The Voice Of A Generation
“It was Bruce Wayne talking to himself, reaffirming his own identity … He’s saying it to himself rather than proclaiming it to the world. He’s psyching himself up … If you do it like a histrionic speech then it sounds ridiculous. But if you do it from inside, like you’re trying to convince yourself, you’re trying to find the strength within you to do the act you have to do, then it just comes out from inside of you.”Kevin Conroy, “An Oral History of Batman: The Animated Series“
Once I’d started regularly reading comics – in the irregular way in which I did so, given my unpredictable and inconsistent access to new comics – I found that I preferred the comics versions characters over their live-action or animated counterparts.
Sure, I still faithfully got up at 6 AM on Saturday to watch the latest episode of The Super Friends, or rather, the previous week’s episode – it’s a whole thing, and it’s not important right now – and any other comics-related media I saw, but by then, even before Frank Miller came along, the grim, driven Dark Knight I saw on the page made the colorful Batman I saw on TV, in animated form, seem silly and too childish even for a child.
This preference for the printed page turned into outright hostility towards anything on-screen in many cases, especially when it came to Batman, and especially when, one day while I was staying at my grandparents I encountered the 1966 Batman for the first time.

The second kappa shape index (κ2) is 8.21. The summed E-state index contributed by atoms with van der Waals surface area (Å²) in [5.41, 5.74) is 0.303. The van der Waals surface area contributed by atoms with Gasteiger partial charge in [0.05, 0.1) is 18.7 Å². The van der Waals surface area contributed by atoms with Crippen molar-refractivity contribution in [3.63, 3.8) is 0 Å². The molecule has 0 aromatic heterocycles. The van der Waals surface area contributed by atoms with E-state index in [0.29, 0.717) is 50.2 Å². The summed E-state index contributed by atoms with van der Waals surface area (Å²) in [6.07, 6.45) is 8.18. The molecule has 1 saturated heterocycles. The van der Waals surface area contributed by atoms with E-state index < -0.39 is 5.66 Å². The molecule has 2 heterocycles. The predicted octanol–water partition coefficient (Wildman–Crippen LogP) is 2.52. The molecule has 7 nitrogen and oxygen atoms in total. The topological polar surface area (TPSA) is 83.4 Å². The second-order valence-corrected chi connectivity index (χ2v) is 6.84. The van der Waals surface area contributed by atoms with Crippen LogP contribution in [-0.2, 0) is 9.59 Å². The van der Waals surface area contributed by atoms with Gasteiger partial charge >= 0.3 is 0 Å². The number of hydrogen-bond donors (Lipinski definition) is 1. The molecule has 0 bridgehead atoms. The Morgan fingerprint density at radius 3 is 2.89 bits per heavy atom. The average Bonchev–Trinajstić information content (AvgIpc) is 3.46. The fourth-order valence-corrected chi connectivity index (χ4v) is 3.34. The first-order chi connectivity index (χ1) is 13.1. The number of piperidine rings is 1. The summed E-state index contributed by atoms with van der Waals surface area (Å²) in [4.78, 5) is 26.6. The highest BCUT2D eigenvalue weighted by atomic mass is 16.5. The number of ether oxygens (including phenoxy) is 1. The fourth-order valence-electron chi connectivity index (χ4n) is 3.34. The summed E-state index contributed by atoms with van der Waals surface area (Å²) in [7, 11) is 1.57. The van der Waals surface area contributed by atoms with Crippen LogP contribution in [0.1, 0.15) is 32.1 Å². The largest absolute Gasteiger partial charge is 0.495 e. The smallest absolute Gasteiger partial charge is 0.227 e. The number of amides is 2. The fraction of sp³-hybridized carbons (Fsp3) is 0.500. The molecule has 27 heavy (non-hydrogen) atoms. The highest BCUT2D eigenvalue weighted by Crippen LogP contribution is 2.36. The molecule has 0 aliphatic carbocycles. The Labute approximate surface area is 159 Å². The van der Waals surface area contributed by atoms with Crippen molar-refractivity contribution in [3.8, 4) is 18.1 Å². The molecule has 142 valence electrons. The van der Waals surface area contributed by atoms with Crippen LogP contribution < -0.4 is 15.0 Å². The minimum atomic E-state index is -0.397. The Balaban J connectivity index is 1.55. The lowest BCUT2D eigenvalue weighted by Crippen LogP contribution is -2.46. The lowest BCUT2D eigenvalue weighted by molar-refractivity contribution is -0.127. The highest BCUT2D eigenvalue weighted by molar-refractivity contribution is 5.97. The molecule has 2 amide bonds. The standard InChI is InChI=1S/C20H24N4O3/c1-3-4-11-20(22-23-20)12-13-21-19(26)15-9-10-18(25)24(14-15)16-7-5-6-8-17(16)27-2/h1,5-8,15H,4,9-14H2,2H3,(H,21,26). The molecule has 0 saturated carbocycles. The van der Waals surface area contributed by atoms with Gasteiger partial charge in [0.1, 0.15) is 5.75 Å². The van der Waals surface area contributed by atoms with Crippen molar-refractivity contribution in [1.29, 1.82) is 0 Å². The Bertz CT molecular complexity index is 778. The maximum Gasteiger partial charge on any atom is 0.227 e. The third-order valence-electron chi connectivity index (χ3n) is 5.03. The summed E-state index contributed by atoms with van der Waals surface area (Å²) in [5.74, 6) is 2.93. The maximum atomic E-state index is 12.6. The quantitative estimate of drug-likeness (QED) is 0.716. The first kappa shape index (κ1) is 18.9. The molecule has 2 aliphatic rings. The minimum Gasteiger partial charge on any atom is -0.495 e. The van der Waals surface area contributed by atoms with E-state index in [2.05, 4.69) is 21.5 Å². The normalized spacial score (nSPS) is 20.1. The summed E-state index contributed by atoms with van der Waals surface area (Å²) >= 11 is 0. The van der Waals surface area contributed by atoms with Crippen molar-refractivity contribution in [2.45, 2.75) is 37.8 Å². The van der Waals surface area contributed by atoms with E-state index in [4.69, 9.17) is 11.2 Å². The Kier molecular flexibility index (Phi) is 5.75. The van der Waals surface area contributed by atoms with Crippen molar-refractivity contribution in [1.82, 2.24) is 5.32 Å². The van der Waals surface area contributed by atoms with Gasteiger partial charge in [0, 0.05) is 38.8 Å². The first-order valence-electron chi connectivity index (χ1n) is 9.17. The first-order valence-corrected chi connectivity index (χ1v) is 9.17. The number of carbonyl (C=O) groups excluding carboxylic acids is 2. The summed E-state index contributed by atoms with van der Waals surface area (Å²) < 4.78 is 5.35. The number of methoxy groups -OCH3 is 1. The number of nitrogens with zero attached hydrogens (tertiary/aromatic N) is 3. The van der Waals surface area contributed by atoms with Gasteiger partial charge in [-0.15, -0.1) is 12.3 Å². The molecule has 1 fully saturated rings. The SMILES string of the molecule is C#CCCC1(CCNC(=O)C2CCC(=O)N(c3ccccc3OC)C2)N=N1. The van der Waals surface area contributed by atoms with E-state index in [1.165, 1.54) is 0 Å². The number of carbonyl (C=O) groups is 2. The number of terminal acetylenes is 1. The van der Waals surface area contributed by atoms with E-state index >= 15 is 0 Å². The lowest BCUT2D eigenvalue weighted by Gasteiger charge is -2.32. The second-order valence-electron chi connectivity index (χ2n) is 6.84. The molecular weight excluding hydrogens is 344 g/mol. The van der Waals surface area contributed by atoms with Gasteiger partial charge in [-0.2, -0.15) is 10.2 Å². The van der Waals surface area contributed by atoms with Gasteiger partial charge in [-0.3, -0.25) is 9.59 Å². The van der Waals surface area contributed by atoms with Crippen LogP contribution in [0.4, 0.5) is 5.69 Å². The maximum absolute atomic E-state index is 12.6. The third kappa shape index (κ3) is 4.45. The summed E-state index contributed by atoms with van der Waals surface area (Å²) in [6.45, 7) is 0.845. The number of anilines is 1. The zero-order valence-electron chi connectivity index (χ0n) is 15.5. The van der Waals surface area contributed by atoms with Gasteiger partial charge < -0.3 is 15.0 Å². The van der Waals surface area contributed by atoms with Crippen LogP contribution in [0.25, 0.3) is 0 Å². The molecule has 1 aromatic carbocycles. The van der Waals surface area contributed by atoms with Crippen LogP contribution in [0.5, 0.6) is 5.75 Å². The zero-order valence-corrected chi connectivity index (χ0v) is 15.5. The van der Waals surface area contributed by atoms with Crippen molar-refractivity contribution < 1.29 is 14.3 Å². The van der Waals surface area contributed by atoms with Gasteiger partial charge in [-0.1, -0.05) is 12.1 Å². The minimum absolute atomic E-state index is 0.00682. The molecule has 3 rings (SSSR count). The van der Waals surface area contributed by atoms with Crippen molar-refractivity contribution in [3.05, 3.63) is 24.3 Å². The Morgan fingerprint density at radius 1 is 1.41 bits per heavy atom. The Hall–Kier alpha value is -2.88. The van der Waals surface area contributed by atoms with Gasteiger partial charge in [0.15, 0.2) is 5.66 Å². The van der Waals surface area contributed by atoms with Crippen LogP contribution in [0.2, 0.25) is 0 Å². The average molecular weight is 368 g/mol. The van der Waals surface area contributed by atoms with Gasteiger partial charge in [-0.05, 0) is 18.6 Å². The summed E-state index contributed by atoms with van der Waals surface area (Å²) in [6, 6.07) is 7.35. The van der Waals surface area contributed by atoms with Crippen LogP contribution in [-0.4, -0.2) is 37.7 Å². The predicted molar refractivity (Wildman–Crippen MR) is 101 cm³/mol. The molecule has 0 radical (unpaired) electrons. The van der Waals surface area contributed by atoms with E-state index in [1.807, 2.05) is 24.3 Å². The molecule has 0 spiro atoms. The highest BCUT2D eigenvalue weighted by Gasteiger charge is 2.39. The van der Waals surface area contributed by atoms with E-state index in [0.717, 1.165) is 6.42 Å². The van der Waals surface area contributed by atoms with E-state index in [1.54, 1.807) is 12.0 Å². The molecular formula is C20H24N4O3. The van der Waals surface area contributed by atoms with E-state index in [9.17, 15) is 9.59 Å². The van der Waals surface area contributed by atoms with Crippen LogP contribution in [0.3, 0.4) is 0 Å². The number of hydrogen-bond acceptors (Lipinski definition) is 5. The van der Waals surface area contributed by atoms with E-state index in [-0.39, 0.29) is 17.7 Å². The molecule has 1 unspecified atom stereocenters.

Among the people I know, I’m an oddity – and not just because of this – given that I have ZERO affection for that depiction of the Caped Crusader. None. At all.
I don’t feel anything like the outright loathing that young Jon did at the time, but to this day I can’t even appreciate it on an ironic level.
Things didn’t improve any when 1989 rolled around, as, again, I became an outlier who appreciated very little about the Burton/Keaton take on the character.
(There’s no point in arguing with me about this; my feelings aren’t going to change, and I’m not trying to talk anyone out of liking either on-screen version, because what difference does it make?)
Still, despite my annoyance with most adaptations of comic characters, I felt it was my duty to support those adaptations whenever possible in the hopes that the continued success of those adaptations would eventually lead to someone making one that I actually liked.
But that didn’t happen in 1989, and I was, by the point, fairly certain that it never would, and when the day came that a friend of mine told me that the wave of Batmania that had washed over the country was leading to the development of a new Batman animated series I wasn’t even cautiously optimistic.
Years later, as the debut of this new series neared, I had pretty much set aside my “duty” to consume comic book adaptations, and I wasn’t sure I was even going to bother checking out this new cartoon until I read an interview with Paul Dini in Comic Buyer’s Guide that made it sound interesting. I allowed a bit of optimism to mix in with my caution.
Optimism started winning out when I saw an ad for the upcoming premiere one afternoon and I got a good look at the Fleischer Studios-inspired animation and, more importantly, I heard that voice.